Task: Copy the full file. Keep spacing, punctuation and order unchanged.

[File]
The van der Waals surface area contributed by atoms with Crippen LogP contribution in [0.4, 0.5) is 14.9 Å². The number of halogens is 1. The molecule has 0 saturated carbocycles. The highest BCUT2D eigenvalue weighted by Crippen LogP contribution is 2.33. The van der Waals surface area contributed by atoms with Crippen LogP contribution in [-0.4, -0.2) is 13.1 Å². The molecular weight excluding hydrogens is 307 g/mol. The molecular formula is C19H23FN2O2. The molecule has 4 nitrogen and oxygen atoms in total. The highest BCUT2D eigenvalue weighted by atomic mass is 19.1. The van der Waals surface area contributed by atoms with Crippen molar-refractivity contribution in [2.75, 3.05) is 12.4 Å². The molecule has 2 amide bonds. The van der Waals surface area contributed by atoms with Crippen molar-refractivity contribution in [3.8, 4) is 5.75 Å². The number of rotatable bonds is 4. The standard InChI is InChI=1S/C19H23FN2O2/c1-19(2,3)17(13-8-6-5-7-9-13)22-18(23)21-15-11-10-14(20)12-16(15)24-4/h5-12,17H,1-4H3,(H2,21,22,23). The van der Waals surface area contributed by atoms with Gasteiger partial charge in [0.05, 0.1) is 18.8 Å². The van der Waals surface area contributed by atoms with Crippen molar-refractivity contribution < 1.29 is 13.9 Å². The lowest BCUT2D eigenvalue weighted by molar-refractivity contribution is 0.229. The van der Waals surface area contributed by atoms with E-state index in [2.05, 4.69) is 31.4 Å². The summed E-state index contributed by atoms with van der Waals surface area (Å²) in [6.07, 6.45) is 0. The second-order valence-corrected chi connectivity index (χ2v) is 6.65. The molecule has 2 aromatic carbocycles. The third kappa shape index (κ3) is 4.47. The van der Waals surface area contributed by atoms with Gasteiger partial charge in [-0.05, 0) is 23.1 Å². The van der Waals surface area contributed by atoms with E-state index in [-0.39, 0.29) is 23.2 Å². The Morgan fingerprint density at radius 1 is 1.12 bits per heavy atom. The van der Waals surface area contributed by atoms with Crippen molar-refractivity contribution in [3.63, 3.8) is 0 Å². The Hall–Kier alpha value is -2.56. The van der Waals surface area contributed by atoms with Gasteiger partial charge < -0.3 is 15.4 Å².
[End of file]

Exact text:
The van der Waals surface area contributed by atoms with Crippen LogP contribution in [0.4, 0.5) is 14.9 Å². The number of halogens is 1. The molecule has 0 saturated carbocycles. The highest BCUT2D eigenvalue weighted by Crippen LogP contribution is 2.33. The van der Waals surface area contributed by atoms with Crippen LogP contribution in [-0.4, -0.2) is 13.1 Å². The molecular weight excluding hydrogens is 307 g/mol. The molecular formula is C19H23FN2O2. The molecule has 4 nitrogen and oxygen atoms in total. The highest BCUT2D eigenvalue weighted by atomic mass is 19.1. The van der Waals surface area contributed by atoms with Crippen molar-refractivity contribution in [2.75, 3.05) is 12.4 Å². The molecule has 2 amide bonds. The van der Waals surface area contributed by atoms with Crippen molar-refractivity contribution in [3.8, 4) is 5.75 Å². The number of rotatable bonds is 4. The standard InChI is InChI=1S/C19H23FN2O2/c1-19(2,3)17(13-8-6-5-7-9-13)22-18(23)21-15-11-10-14(20)12-16(15)24-4/h5-12,17H,1-4H3,(H2,21,22,23). The van der Waals surface area contributed by atoms with Gasteiger partial charge in [0.05, 0.1) is 18.8 Å². The van der Waals surface area contributed by atoms with Crippen molar-refractivity contribution < 1.29 is 13.9 Å². The lowest BCUT2D eigenvalue weighted by molar-refractivity contribution is 0.229. The van der Waals surface area contributed by atoms with E-state index in [2.05, 4.69) is 31.4 Å². The summed E-state index contributed by atoms with van der Waals surface area (Å²) in [6.07, 6.45) is 0. The second-order valence-corrected chi connectivity index (χ2v) is 6.65. The molecule has 2 aromatic carbocycles. The third kappa shape index (κ3) is 4.47. The van der Waals surface area contributed by atoms with Gasteiger partial charge in [-0.05, 0) is 23.1 Å². The van der Waals surface area contributed by atoms with E-state index in [-0.39, 0.29) is 23.2 Å². The Morgan fingerprint density at radius 1 is 1.12 bits per heavy atom. The van der Waals surface area contributed by atoms with Crippen molar-refractivity contribution in [3.63, 3.8) is 0 Å². The Hall–Kier alpha value is -2.56. The van der Waals surface area contributed by atoms with Gasteiger partial charge < -0.3 is 15.4 Å².